- Text Tempe Nakiska
- Photography Raffaele Cariou
- 22nd January 2016
Dries Van Noten is one of the most revered designer’s of our generation, and his show at Paris men’s fashion week sets anticipation to match. His is the kind of output you don’t just witness – you feel every inch of thought that has gone into the pieces, and the performance (it’s just that – more than boys on a catwalk). You walk away wanting to stay floating in the experience.
Yesterday followed this same unpredictably dazzling formula. It was a performance alright, and one befitting of the finest stage, the opulent Palais Garnier fits that bill to a tee. Entering via backstage attendees came face to face with the theatre from an actors point of view. Finding themselves on the opera house’s vast stage, the curtain rising to reveal towering blocks of seating surrounding at every angle.
As Bernard Parmegiani’s Pop Eclectic fizzled out of the speakers – played unedited as originally performed at the University of Southampton in 1969 – Dries was hinting at his own composition of inspirations that would form this season’s collection. After all, Parmegiani’s plunderphonic track feeds on popular culture samples, from the Small Faces to Pink Floyd. Building upon existing references to create anew.
Last season was a sartorial symphony of Eastern proportions nodding to the star-studded echelons of Warhol’s legacy and his comments on society’s poisonous commerciality. In contrast this season felt looser, more natural. It was dark, rich, luxurious from the outset. Peacock motifs featured throughout taking the form of psychedelic artwork reworked by their original art, Wes Wilson – Dries’ FW16 man was a peacock peacenik, a psychedelic jugendstil – beautifully arresting with his own unique ornamentation. As boys circled a golden arch from Robert Carsen’s set for Strauss’s Capriccio their silhouettes were hungry in their generosity, trousers and shorts billowing out, bunched and belted at the waist, and Dries’ fondness for blurring typical male and female bounds came via cargo-like skirts tied like coats around the hips, kilt-like in a play on gender and cultural tradition.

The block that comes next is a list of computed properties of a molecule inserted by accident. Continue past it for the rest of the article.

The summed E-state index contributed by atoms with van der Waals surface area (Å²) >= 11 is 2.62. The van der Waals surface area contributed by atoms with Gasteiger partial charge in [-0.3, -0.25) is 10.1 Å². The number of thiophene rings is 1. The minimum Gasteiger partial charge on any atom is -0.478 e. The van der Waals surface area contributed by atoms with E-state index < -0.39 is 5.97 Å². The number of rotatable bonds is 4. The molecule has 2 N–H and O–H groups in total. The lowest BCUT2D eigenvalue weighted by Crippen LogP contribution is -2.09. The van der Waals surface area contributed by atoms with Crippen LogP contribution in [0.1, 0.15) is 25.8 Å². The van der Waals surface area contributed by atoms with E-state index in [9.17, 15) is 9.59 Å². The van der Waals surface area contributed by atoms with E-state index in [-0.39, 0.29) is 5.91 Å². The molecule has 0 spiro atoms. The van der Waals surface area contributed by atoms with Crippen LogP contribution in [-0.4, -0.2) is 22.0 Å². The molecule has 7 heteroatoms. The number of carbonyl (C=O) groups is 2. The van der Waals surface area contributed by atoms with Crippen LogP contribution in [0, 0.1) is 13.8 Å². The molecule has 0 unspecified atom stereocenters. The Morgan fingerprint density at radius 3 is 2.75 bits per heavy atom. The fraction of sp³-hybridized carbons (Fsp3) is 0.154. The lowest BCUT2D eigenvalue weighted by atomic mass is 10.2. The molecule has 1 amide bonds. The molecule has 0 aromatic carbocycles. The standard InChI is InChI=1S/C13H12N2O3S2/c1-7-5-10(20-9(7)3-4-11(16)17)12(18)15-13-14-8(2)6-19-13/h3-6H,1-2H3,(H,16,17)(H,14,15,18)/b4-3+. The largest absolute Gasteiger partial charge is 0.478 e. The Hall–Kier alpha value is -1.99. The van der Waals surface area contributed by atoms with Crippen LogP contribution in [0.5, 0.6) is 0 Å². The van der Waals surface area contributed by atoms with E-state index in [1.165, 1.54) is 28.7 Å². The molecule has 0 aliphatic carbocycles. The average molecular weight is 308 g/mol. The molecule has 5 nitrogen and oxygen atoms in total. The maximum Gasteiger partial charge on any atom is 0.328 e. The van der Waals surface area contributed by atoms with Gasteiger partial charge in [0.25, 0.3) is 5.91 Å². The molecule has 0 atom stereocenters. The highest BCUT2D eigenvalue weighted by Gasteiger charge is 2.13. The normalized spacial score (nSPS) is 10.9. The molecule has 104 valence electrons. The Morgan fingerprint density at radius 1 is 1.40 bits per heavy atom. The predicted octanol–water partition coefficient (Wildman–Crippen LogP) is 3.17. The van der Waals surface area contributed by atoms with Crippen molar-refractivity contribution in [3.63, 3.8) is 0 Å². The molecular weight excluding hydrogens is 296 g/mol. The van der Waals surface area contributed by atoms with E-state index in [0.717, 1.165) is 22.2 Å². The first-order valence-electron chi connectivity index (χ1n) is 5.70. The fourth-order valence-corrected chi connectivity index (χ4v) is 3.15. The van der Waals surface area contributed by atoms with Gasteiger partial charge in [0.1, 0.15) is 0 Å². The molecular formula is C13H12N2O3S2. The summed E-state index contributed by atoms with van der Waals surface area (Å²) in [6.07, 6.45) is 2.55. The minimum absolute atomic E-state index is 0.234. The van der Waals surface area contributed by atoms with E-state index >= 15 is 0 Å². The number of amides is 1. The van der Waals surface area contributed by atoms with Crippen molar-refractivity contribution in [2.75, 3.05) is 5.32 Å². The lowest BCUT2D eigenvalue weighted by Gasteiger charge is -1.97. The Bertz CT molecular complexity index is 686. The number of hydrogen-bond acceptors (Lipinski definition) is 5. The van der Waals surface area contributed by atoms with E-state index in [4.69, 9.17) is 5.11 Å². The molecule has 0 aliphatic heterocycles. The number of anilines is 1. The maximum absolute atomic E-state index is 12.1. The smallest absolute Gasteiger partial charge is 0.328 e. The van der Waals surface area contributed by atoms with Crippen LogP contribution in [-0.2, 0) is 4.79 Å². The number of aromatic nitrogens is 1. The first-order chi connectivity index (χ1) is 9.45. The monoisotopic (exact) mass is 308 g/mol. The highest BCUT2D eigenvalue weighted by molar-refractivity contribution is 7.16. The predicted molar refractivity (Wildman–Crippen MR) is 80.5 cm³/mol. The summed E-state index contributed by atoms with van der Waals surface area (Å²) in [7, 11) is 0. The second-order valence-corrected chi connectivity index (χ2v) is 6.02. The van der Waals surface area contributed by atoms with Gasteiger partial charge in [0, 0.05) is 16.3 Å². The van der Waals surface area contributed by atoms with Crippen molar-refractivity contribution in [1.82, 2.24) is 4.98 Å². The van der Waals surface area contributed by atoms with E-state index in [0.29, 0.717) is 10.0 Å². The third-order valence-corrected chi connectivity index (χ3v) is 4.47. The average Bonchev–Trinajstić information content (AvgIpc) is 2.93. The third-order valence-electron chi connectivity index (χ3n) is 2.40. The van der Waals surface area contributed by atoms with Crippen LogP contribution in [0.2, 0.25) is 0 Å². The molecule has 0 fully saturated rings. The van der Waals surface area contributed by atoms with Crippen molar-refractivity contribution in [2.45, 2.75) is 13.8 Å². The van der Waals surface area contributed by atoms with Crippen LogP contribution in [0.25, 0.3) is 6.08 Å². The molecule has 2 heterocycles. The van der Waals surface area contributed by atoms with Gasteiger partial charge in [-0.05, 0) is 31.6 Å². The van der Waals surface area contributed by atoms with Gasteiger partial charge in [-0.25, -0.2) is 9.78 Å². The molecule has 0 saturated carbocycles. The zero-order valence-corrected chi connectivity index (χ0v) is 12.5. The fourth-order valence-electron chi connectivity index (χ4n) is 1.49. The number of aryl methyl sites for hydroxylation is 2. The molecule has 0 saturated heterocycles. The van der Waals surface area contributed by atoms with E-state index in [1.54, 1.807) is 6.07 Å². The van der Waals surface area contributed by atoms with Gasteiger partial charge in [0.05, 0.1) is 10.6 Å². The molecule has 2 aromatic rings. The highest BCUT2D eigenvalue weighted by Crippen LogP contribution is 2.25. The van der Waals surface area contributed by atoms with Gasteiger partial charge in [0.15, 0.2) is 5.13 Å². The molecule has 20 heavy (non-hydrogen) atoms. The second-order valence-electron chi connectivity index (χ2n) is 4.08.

The common strain that ran through everything was a regal sense of lushness. Royal crests appeared on military style jackets and waistcoats, offsetting those looser bottom cuts and heavily laced boots on feet. “Insignia of rank are decommissioned, ripped from historic ceremonial uniform and applied to embellish iconic garments of a Man’s wardrobe”, explained the show notes. Appropriating aggressive connotations and translating them into passive armour for the mind. Luscious pelts and gold stitching and official insignia, velvet and silk lounge wear and oversized suiting. The palette was the deepest of navy, brilliant purple and periwinkle blue, khaki green and the most expensive of gold tones.
One word to describe it all – rich. But where some designers may shallowly achieve this description through transparent flashiness of material and make, it’s Dries’ finesse at communicating the codes of dressing for his audience that really makes his work something special. He can work a reference like no other, his creative process is his everything. Like the myriad influences that were explored start to finish at his 2014 exhibition at the Les Arts Décoratifs in Paris, from the artworks of Francis Bacon and Damien Hirst to portraits of Cecil Beaton and proust, album covers and portraits of David Bowie, archival pieces from designers like Vivienne Westwood (punk is a heavy influence and one that often bubbles to the surface of the designer’s collections) – it was all there.
‘A painting, a certain colour, a thought, a gesture, a smell, a flower, anything really,’ Dries said of his inspirations in the exhibition. ‘What matters to me is the journey from the first flash of inspiration to the final destination, the individual garments, the collection.
And there’s the rub: more than just a collection Dries’ work is about the experience – for himself and his audience. From the first moment of inspiration to the moment of the show, and to the wearer’s individual experiences that will continue a garment’s story onwards. Yes the collection was rich in its regality, but it’s Dries’ personal brand of luxury that really elevates it above the rest. That’s the luxury of make, of process, of memory.